Milkyway

DESIGN SYSTEM — WEB

Reconstructing a flexible design language to strengthen production quality and team collaboration at Universe

Reconstructing a flexible design language to strengthen production quality and team collaboration at Universe

With the Universe team growing at such a fast pace, it gradually became crucial to redevelop an anchored design system and process in order to elevate the production quality and the collaboration dynamic even further.

OVERVIEW + ROLE (PRODUCT DESIGN INTERN)

ROLE

Universe, a Ticketmaster company, is an event platform where organizers can create events for their guests to have memorable experiences. From live shows to festivals, Universe has hosted a wide range of clients such as TechCrunch, TedX, Redbull, and Paisley Park. Milkyway is the name of our design system, and I was the designated gatekeeper. In order for the system to establish its value, I made sure I:

  • Conducted weekly check-ins to focus on system prioritization 
  • Communicate and test changes openly with the design team
  • Establish components + its documentation at a systematic level

PLATFORM

ROLE

Web (Product)

Researching, Concepting, User Testing, Visual Design

TOOLS

TOOLS

Sketch, Abstract, Zeplin, Principle, NotionFrontify, Storybook

Adobe Creative Suite, Sketch, Figma, InVision

DURATION

TIMEFRAME

January 2019 - April 2019

Four Months

TEAM

TEAM

Senior Designer + Software Engineer + Product Design Intern (me)

Three Designers (Zachery Eng, Carolyne Gogogta, and me)

PROBLEM

Having pain-points such as unaligned and missing components, as well as a lack of initially establishing both a proper grid and typography system, multiple interpretations of the current Milkyway design system emerge. With this problem constantly reappearing, the lack of proper team collaboration is a barrier for Universe to thrive.

SOLUTION

To increase production quality and team collaboration, I was responsible with redesigning the newest iteration of the Milkyway by establishing key foundational pieces to cultivate a shared language. This includes a flexible design languageclear strategy, established sources of documentation as well as methods to reinforce importance.

t

t

THE ROOT OF THE PROBLEM

To understand the root of the problem to its core I conducted user interviews to multiple members of the design and development team. Asking questions such as: how do you refer to the design system in your day-to-day process? What are some of the barriers you encounter when using the design system? Turns out, there were multiple versions of how the ‘source of truth’ was and how it was interpreted.

Many of the pain-points were first discovered by its components, then the challenge expanded to having a lack of an established process and systems foundation.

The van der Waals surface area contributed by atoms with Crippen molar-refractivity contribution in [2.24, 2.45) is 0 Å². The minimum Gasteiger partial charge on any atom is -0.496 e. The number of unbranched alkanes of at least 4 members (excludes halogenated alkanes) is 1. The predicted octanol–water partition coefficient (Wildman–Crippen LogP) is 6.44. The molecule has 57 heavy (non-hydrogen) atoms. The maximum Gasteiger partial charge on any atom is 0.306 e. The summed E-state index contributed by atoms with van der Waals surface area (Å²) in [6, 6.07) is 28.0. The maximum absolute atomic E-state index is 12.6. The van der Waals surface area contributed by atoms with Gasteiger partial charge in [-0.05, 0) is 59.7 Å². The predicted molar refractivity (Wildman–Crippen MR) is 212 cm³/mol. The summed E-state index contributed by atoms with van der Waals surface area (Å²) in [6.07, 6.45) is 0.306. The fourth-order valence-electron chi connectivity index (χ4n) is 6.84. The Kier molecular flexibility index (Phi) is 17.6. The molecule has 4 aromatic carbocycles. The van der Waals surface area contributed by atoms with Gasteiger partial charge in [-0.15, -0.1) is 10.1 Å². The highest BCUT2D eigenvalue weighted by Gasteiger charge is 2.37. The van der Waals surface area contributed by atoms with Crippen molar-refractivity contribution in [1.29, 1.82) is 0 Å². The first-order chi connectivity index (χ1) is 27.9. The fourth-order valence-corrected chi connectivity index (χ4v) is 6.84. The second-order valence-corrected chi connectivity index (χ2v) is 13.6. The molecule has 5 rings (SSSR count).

To validate the results from the interviews, I audited every component in production and the design system. Here's a small taste of what I found:

Zero

Symoblized text styles

30

Types of Navigations

80+

Uncategorized components

GOAL + DIRECTION

The complexity of the problem was rooted in how deep the pain-points were intertwined with one another. By relying back to our goal, we formulated a better understanding on how to direct the design system to success:

FOUNDATIONAL VALUES

FOUNDATIONAL VALUES +

ACTION ITEMS

ACTION ITEMS

Establishing Importance

Done gradually through constant transparent communication, involvement, and executing a memorable experience to instill value amongst the company.

Strategic Prioritization

Constantly syncing up with the team and creating a step-by-step process, to execute everything planned. Prioritizing tasks with factors such as high usage frequency or is fundamentally essential. 

Proper Maintenance

Accessible documentation would contain different procedures, dedicated POCs, as well as a criteria list to ensure quality and continued discussion for both designers and developers. 

Step 1: Strategic Prioritization

Step 1: Strategic Prioritization

A successful ever-lasting design system starts with a formulated strategy. As our products evolve at a rapid pace, prioritizing a concrete foundation first can align all our digital products into a cohesive experience. To visualize this approach and why we did it, we relied on Brad Frost's Atomic Design methodology to start the process:

Atomic Design

By analyzing their components and painpoints, it was lacking a strong foundation —the 'atoms'. Organizing the style guide consists of re-establishing the typographic system, icon library, colour palette, card + shadow styles, and grids. We made sure to reference established design systems such as Shopify's Polaris and IBM's Carbon System.

Establishing Style_2

Once established, the next step is to prioritize how to improve the molecules/components of the system. This included factors of high usage frequency and is fundamentally crucial for the system. Examples of high priority components included input fields, buttons, and drop-downs. The process and criteria are as follows, and re-evaluated when user-testing.

1

Functionality